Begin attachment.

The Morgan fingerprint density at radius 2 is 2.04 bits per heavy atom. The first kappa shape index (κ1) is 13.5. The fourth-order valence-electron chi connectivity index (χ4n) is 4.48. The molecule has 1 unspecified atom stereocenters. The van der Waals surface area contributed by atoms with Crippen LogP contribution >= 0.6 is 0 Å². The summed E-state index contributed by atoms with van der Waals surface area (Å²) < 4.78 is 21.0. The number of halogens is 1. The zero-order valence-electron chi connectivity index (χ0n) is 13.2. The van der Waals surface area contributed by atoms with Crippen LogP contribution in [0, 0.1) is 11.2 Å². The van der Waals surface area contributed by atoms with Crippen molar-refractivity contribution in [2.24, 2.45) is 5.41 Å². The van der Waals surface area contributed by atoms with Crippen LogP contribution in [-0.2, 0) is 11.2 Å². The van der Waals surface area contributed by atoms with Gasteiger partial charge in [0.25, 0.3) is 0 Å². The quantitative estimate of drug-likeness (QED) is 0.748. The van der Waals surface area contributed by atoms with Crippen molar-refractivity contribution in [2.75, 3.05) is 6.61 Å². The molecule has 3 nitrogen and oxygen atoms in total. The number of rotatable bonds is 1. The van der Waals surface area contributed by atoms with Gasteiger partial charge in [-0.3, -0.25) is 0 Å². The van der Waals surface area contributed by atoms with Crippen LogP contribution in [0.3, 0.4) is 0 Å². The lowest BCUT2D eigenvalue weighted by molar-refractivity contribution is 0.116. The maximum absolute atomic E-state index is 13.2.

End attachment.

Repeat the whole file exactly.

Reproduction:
The Morgan fingerprint density at radius 2 is 2.04 bits per heavy atom. The first kappa shape index (κ1) is 13.5. The fourth-order valence-electron chi connectivity index (χ4n) is 4.48. The molecule has 1 unspecified atom stereocenters. The van der Waals surface area contributed by atoms with Crippen LogP contribution >= 0.6 is 0 Å². The summed E-state index contributed by atoms with van der Waals surface area (Å²) < 4.78 is 21.0. The number of halogens is 1. The zero-order valence-electron chi connectivity index (χ0n) is 13.2. The van der Waals surface area contributed by atoms with Crippen LogP contribution in [0, 0.1) is 11.2 Å². The van der Waals surface area contributed by atoms with Crippen molar-refractivity contribution in [2.24, 2.45) is 5.41 Å². The van der Waals surface area contributed by atoms with Crippen LogP contribution in [-0.2, 0) is 11.2 Å². The van der Waals surface area contributed by atoms with Gasteiger partial charge in [0.25, 0.3) is 0 Å². The quantitative estimate of drug-likeness (QED) is 0.748. The van der Waals surface area contributed by atoms with Crippen molar-refractivity contribution in [2.75, 3.05) is 6.61 Å². The molecule has 3 nitrogen and oxygen atoms in total. The number of rotatable bonds is 1. The van der Waals surface area contributed by atoms with Gasteiger partial charge in [-0.3, -0.25) is 0 Å². The van der Waals surface area contributed by atoms with Crippen LogP contribution in [0.3, 0.4) is 0 Å². The lowest BCUT2D eigenvalue weighted by molar-refractivity contribution is 0.116. The maximum absolute atomic E-state index is 13.2.